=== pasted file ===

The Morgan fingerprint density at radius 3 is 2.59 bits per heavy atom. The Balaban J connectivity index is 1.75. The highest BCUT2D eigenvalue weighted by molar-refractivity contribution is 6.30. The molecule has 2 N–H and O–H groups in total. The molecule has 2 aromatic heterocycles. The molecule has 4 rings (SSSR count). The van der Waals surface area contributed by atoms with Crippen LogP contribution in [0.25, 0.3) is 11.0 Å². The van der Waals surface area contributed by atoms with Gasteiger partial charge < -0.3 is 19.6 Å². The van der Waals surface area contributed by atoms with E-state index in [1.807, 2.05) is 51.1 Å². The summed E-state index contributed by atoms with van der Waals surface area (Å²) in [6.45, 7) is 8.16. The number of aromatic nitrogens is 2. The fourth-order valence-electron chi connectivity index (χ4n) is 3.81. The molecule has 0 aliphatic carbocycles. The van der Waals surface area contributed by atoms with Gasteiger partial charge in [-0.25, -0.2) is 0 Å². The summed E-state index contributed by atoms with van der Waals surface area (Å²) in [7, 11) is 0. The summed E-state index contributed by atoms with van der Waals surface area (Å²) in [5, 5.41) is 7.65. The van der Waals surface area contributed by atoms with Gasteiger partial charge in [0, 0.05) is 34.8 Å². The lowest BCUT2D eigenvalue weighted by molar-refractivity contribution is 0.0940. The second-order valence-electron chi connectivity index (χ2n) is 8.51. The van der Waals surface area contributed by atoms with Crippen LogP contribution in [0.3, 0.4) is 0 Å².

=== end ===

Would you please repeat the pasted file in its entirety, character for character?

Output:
The Morgan fingerprint density at radius 3 is 2.59 bits per heavy atom. The Balaban J connectivity index is 1.75. The highest BCUT2D eigenvalue weighted by molar-refractivity contribution is 6.30. The molecule has 2 N–H and O–H groups in total. The molecule has 2 aromatic heterocycles. The molecule has 4 rings (SSSR count). The van der Waals surface area contributed by atoms with Crippen LogP contribution in [0.25, 0.3) is 11.0 Å². The van der Waals surface area contributed by atoms with Gasteiger partial charge < -0.3 is 19.6 Å². The van der Waals surface area contributed by atoms with E-state index in [1.807, 2.05) is 51.1 Å². The summed E-state index contributed by atoms with van der Waals surface area (Å²) in [6.45, 7) is 8.16. The number of aromatic nitrogens is 2. The fourth-order valence-electron chi connectivity index (χ4n) is 3.81. The molecule has 0 aliphatic carbocycles. The van der Waals surface area contributed by atoms with Gasteiger partial charge in [-0.25, -0.2) is 0 Å². The summed E-state index contributed by atoms with van der Waals surface area (Å²) in [7, 11) is 0. The summed E-state index contributed by atoms with van der Waals surface area (Å²) in [5, 5.41) is 7.65. The van der Waals surface area contributed by atoms with Gasteiger partial charge in [0, 0.05) is 34.8 Å². The lowest BCUT2D eigenvalue weighted by molar-refractivity contribution is 0.0940. The second-order valence-electron chi connectivity index (χ2n) is 8.51. The van der Waals surface area contributed by atoms with Crippen LogP contribution in [0.3, 0.4) is 0 Å².